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Yet another of his discoveries turns out to be a lost watercolor by one of America’s greatest 19th century artists, Winslow Homer — a painting which had literally appeared out of nowhere one day in Southern Ireland, abandoned next to a dump heap! The work had been miraculously rescued by a local fisherman.

Book Review: Unbillable Hours: A True Story by Ian Graham


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It was an appeal on behalf of Mario Rocha, a Los Angeleno of Mexican descent, who in 1996, at the age of sixteen, had been convicted of the murder of another Latino youth, the result of a shooting that had occurred at a backyard house party. Rocha was given two consecutive life sentences, although he was in fact innocent.

Arizona and the Politics of Mural Painting


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Murals are designed to unite communities, create beauty and celebrate common values. The horrific reaction to “Go on Green” makes a mockery of these noble intentions. One cannot help but wonder how this fallout is being interpreted by the children of Miller Valley Elementary, who learned at a young age that their faces are seen as an insult to their community.

The Weekly Listicle: Insultingly BAD Movies


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They exist to make money more than tell a story, and are fully satisfied to merely distract an audience rather than actually entertain or – heaven forefend – enlighten them. In this installment of The Weekly Listicle, Julia Rhodes and I (William Bibbiani!) present ten films, in no particular order, that insulted your intelligence… and expected to be rewarded for it.

Alice Leora Briggs: Art from Juárez


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While Briggs subject matter is unpleasant, her work has a dark beauty and an immediacy not often seen in contemporary art. Its visual strength and documentary quality compels you to keep looking and inspires you to learn more about the tragic situation that she chronicles.

Art Review: Yves Klein: With the Void, Full Powers at the Hirshhorn, Washington, DC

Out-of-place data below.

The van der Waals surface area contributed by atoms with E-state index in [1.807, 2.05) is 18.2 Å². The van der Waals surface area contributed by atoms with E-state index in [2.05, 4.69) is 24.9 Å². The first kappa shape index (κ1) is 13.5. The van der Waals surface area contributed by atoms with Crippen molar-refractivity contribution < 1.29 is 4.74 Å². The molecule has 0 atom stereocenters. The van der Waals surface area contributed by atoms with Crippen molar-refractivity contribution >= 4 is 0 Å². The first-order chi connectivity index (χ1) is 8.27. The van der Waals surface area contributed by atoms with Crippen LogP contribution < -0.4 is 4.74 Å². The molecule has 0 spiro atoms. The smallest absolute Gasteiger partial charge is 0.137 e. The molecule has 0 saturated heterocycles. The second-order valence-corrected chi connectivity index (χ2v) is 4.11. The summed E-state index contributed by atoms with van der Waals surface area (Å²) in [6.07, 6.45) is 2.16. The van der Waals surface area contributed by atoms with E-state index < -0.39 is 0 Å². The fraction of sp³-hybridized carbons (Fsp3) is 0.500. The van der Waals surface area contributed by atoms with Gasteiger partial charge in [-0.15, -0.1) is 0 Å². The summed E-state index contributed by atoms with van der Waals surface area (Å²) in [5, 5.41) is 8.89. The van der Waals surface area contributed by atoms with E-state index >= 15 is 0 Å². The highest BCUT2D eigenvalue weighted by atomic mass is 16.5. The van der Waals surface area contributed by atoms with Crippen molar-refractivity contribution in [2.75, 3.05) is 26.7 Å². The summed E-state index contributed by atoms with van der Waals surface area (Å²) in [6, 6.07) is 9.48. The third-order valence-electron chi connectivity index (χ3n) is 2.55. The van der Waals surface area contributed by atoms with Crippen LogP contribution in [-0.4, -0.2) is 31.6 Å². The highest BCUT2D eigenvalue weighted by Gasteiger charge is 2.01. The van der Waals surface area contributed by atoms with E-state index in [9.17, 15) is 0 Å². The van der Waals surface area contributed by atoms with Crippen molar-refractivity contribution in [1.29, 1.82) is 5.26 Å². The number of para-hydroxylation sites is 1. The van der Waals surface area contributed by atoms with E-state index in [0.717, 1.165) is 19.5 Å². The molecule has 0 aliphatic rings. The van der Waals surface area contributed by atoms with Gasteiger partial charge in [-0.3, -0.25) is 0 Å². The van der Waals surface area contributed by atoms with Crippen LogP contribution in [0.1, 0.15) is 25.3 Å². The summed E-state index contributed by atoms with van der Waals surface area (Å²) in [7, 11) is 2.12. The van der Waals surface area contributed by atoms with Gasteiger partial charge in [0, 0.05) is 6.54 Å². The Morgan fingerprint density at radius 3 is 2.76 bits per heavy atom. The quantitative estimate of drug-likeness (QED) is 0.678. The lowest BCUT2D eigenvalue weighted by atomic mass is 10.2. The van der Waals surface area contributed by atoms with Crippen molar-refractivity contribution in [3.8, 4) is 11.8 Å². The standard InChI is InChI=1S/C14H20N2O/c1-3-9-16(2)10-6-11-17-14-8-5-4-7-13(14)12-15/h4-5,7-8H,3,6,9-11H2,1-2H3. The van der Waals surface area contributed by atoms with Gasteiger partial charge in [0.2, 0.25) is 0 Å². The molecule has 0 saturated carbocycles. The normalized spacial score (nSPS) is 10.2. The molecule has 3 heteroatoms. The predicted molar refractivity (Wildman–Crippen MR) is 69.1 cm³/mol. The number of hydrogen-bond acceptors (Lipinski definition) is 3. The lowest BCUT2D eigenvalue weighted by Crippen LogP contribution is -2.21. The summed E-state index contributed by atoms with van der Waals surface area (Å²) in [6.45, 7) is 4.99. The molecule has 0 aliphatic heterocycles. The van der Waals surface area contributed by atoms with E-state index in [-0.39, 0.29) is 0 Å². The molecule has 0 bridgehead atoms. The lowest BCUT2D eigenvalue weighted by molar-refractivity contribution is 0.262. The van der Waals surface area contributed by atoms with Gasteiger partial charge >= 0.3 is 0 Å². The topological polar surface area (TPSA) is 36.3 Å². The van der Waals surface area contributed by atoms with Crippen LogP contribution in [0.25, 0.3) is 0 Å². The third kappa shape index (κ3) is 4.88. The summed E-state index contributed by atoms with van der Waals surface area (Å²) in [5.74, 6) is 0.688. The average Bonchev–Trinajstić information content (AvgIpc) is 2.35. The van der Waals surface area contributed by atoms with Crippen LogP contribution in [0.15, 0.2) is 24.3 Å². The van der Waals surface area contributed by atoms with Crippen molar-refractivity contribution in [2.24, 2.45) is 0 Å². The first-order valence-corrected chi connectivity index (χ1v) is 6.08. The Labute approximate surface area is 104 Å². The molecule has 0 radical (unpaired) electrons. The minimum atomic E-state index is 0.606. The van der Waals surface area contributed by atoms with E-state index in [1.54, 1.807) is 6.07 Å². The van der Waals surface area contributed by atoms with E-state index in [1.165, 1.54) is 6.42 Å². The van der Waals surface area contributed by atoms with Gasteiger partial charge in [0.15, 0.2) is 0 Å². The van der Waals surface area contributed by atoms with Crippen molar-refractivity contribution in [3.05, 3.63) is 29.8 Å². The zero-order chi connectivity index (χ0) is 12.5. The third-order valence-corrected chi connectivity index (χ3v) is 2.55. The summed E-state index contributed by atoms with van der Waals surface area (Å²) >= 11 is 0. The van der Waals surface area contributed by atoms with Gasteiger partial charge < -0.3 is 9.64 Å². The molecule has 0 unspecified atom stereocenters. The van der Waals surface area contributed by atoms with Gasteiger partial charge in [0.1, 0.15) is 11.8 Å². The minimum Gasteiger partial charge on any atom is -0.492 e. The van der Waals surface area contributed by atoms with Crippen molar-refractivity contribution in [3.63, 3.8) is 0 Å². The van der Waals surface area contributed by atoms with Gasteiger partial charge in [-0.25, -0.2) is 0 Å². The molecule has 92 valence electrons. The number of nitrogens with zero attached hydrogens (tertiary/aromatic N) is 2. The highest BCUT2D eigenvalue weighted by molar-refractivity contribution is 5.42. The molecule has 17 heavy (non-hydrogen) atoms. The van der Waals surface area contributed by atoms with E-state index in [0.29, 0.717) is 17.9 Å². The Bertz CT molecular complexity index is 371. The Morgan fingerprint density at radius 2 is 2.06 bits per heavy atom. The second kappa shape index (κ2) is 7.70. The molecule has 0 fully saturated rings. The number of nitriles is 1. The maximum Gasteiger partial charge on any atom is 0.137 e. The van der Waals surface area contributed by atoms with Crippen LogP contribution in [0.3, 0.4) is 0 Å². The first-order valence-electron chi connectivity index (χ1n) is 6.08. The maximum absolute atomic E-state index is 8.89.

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In one of Klein’s, racier projects, the Anthropometry series, the artist dressed to the nines and directed naked ladies while they painted themselves in IKB paint and impressed their bodies onto the canvas. Musicians played in the background and an audience of art lovers watched the spectacle.

Book Review: At the Edge of the Precipice: Henry Clay and the Compromise that Saved the Union by Robert V. Remini


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In 1850, the best that Clay could do was to coax Southern politicians to agree to halt the selling of slaves in the District of Columbia. The payback was the Fugitive Slave Act. Nicknamed the “Bloodhound Law,” it legally bound law enforcement officers in the North to assist in the seizure of escaped slaves, punishing anyone who assisted the runaways.

QUIT IT! (A Moviegoer’s Pet Peeves)


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In the last year or so I’ve become almost as comfortable in the local theater as in my own living room. I’m what you’d call a frequent filmgoer, and am reclining in front of a theater screen once a week whether or not I write a review. The rest of […]

HAVE YOU SEEN THIS FILM?: Barry Caillier’s Daredreamer!


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If you’ve seen Daredreamer, particularly around the time it was first released, I’d love to hear from you in the comments below. This has to be somebody’s favorite movie, and has to have influenced a young child on the verge of adolescence.